Wood Waste Feedstock


Each advanced biorefinery will utilize almost one million green tons of woody biomass annually, which is roughly the amount used at a small to medium sized sawmill. We work with forestry experts to conduct thorough feedstock studies to ensure that our advanced biorefineries have a super redundancy of feedstock necessary to support renewable fuel production for at least 20 years, and preferably 30. We additionally verify that there’s enough available wood waste to allow us to double the capacity of each biorefinery.

The wood waste feedstock is required to meet verified certification requirements for the Renewable Fuel Standard, in order to qualify for RINs (federal credits i.e. Renewable Identification Number), which are sold as carbon offsets to obligated parties. Obligated parties include energy companies that sell fuels that create carbon pollution. In order to reach the lowest possible negative carbon intensity (CI) score, which increases the value of our low carbon fuel standard credits (LCFS), we strive to obtain our biomass from within a 75 mile radius. Every bit of carbon emitted, or saved from emission by our activities, counts towards the overall carbon intensity score of our fuel. The lower the better!

The biomass we convert to fuels comes from thinning of southern yellow pine plantations and natural pine forests that are purpose grown to support commercial lumber operations including sawmills and paper products. The trees are planted, and as they mature, the small, low-vigor trees, sometimes called pulpwood, require removal from actively managed forests to allow healthy and larger trees to thrive.

This silvicultural procedure is centuries old and remains a forestry best practice endorsed by states, national governments, as well as the UN FAO, mainstream NGOs, and others.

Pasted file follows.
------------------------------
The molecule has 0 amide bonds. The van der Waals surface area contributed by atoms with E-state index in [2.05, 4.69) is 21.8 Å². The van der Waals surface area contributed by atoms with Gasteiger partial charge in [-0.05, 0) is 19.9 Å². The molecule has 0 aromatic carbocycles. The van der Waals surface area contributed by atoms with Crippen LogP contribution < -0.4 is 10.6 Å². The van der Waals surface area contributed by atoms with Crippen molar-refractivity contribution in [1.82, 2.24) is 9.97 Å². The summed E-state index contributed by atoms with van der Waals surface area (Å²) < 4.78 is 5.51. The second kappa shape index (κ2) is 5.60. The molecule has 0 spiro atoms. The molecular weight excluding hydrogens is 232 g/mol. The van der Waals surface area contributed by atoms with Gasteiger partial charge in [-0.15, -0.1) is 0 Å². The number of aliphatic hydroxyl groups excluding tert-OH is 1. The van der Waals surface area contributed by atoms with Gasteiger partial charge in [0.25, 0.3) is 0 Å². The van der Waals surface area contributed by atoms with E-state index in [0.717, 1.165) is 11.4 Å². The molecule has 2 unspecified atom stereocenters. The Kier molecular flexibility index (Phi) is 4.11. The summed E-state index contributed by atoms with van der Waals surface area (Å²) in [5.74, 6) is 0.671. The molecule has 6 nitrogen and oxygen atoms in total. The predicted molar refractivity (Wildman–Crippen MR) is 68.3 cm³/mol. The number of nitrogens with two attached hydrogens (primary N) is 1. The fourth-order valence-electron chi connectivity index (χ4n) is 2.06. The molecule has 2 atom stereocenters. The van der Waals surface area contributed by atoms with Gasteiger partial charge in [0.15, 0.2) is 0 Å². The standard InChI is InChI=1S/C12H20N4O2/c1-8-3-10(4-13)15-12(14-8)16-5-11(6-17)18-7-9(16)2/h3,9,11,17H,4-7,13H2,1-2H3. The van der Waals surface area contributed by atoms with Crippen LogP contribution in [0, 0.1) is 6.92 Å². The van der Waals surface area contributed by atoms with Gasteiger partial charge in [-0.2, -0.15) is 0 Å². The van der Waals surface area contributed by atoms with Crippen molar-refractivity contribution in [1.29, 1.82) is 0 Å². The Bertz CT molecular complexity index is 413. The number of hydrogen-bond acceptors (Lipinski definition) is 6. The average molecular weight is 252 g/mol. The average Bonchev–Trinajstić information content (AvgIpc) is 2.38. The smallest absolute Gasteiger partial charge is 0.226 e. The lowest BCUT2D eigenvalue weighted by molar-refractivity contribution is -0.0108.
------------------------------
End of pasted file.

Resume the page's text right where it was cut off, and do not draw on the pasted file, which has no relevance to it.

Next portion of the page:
Sustainable yield is an important component of sustainable forest management. In the context of forestry, sustainable yield is the largest amount of harvest activity that can occur without degrading the productivity of the stock.

Old growth forests are protected and may not be used for our purposes, and we aren’t permitted to use trees that are clear cut, either. We are strongly in favor of these rules and support the protection of old growth forests.

Forest Management

Forest management creates healthy forests, whether for harvest, restoration, or fire hazard reduction goals. This produces large quantities of ‘waste’ material suitable for biomass fuel production. Healthy forests significantly reduce the occurrence of severe wildfire and lower wildfire suppression costs. Currently, we are not allowed to use materials from state or federal lands, even though the removal of this woody debris would substantially reduce the risk of forest fires.

There’s a unique set of benefits offered by converting forest waste into renewable fuel while simultaneously decreasing catastrophic wildfires, improving forest health, reducing air pollution from wildfires and pile burning, producing jobs in rural communities, and providing an array of other cost‐effective public benefits.

Many of the benefits to society relate to the protection of air, water and land resources and do not have economic values ascribed to them. Renewable fuel production from forest residues has the potential to offset the costs of woody biomass collection and transport and help pay for the public benefits accrued.

Forest Residuals

Harvest residue generated from logging operations, if managed properly, can be an important resource for landowners. Generally referred to as woody biomass, this material typically includes limbs, tops, bark, and unutilized trees.

Harvest residue is highly desirable to us. It’s RFS2 certified for use in the production of renewable and sustainable fuels. This is primarily due to the fact that woody biomass is a renewable feedstock produced from currently unused or underutilized material.

If it’s not used to create fuel, it decomposes, or is burned in a slash pile, releasing CO2 into the atmosphere.

Thus, effectively managing harvest residue is part of sustainable forest management.


According to the Billion Ton Report sponsored by DOE, the U.S. could sustainably produce between 991 million dry tons per year and 1,147 million dry tons per year by the year 2030. This is while continuing to meet the demands for food, feed, and fiber. This quantity of biomass could be used to produce enough biofuels to amount to more than 25% of the country’s current energy consumption.


Using the Billion Ton Report to predict biomass resource availability and assuming a yield of 85 gallons per ton of cellulosic biomass, the United States has the potential to produce between 84 billion and 97 billion gallons of advanced biofuels per year by 2030. This estimate is on par with the volume of U.S. gasoline consumption in 2015 (140 billion gallons).



7440 E Pinnacle Peak Rd.
Suite 140
Scottsdale, AZ 85255


(602) 883-8220